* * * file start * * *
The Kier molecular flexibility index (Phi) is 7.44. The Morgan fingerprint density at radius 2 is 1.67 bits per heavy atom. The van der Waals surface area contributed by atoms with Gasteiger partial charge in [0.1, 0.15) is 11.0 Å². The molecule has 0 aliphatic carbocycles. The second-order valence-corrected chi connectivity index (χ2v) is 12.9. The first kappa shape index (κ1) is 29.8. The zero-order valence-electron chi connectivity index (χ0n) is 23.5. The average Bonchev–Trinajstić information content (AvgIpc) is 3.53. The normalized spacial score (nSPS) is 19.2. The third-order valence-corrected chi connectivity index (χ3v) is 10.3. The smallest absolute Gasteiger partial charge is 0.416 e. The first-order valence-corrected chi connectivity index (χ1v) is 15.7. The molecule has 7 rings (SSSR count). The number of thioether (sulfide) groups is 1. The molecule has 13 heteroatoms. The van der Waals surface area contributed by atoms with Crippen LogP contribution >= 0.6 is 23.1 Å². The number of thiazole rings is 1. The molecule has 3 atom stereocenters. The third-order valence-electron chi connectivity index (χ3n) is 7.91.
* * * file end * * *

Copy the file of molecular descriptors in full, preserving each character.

The Kier molecular flexibility index (Phi) is 7.44. The Morgan fingerprint density at radius 2 is 1.67 bits per heavy atom. The van der Waals surface area contributed by atoms with Gasteiger partial charge in [0.1, 0.15) is 11.0 Å². The molecule has 0 aliphatic carbocycles. The second-order valence-corrected chi connectivity index (χ2v) is 12.9. The first kappa shape index (κ1) is 29.8. The zero-order valence-electron chi connectivity index (χ0n) is 23.5. The average Bonchev–Trinajstić information content (AvgIpc) is 3.53. The normalized spacial score (nSPS) is 19.2. The third-order valence-corrected chi connectivity index (χ3v) is 10.3. The smallest absolute Gasteiger partial charge is 0.416 e. The first-order valence-corrected chi connectivity index (χ1v) is 15.7. The molecule has 7 rings (SSSR count). The number of thioether (sulfide) groups is 1. The molecule has 13 heteroatoms. The van der Waals surface area contributed by atoms with Crippen LogP contribution >= 0.6 is 23.1 Å². The number of thiazole rings is 1. The molecule has 3 atom stereocenters. The third-order valence-electron chi connectivity index (χ3n) is 7.91.